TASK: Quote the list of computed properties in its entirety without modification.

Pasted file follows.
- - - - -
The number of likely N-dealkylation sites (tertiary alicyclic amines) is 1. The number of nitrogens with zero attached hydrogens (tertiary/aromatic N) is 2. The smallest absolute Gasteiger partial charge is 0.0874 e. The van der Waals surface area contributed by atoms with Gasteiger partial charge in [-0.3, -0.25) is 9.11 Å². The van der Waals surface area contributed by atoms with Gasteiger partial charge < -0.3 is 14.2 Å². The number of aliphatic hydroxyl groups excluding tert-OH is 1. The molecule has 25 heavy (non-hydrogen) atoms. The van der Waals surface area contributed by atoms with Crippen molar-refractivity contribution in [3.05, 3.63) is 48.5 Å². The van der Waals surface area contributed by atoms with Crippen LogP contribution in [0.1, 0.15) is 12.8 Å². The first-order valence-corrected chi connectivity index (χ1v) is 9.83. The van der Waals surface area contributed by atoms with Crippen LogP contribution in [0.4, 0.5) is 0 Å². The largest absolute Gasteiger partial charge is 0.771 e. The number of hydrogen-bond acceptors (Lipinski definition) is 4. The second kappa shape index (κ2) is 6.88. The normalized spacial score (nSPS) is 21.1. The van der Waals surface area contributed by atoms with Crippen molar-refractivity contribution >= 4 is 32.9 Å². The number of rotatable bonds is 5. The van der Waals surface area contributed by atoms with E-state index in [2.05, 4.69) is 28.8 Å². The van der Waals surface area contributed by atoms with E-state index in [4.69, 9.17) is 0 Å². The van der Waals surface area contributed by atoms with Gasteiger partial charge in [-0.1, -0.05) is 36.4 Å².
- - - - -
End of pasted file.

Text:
The number of likely N-dealkylation sites (tertiary alicyclic amines) is 1. The number of nitrogens with zero attached hydrogens (tertiary/aromatic N) is 2. The smallest absolute Gasteiger partial charge is 0.0874 e. The van der Waals surface area contributed by atoms with Gasteiger partial charge in [-0.3, -0.25) is 9.11 Å². The van der Waals surface area contributed by atoms with Gasteiger partial charge < -0.3 is 14.2 Å². The number of aliphatic hydroxyl groups excluding tert-OH is 1. The molecule has 25 heavy (non-hydrogen) atoms. The van der Waals surface area contributed by atoms with Crippen molar-refractivity contribution in [3.05, 3.63) is 48.5 Å². The van der Waals surface area contributed by atoms with Crippen LogP contribution in [0.1, 0.15) is 12.8 Å². The first-order valence-corrected chi connectivity index (χ1v) is 9.83. The van der Waals surface area contributed by atoms with Crippen LogP contribution in [0.4, 0.5) is 0 Å². The largest absolute Gasteiger partial charge is 0.771 e. The number of hydrogen-bond acceptors (Lipinski definition) is 4. The second kappa shape index (κ2) is 6.88. The normalized spacial score (nSPS) is 21.1. The van der Waals surface area contributed by atoms with Crippen molar-refractivity contribution >= 4 is 32.9 Å². The number of rotatable bonds is 5. The van der Waals surface area contributed by atoms with E-state index in [2.05, 4.69) is 28.8 Å². The van der Waals surface area contributed by atoms with E-state index in [4.69, 9.17) is 0 Å². The van der Waals surface area contributed by atoms with Gasteiger partial charge in [-0.1, -0.05) is 36.4 Å².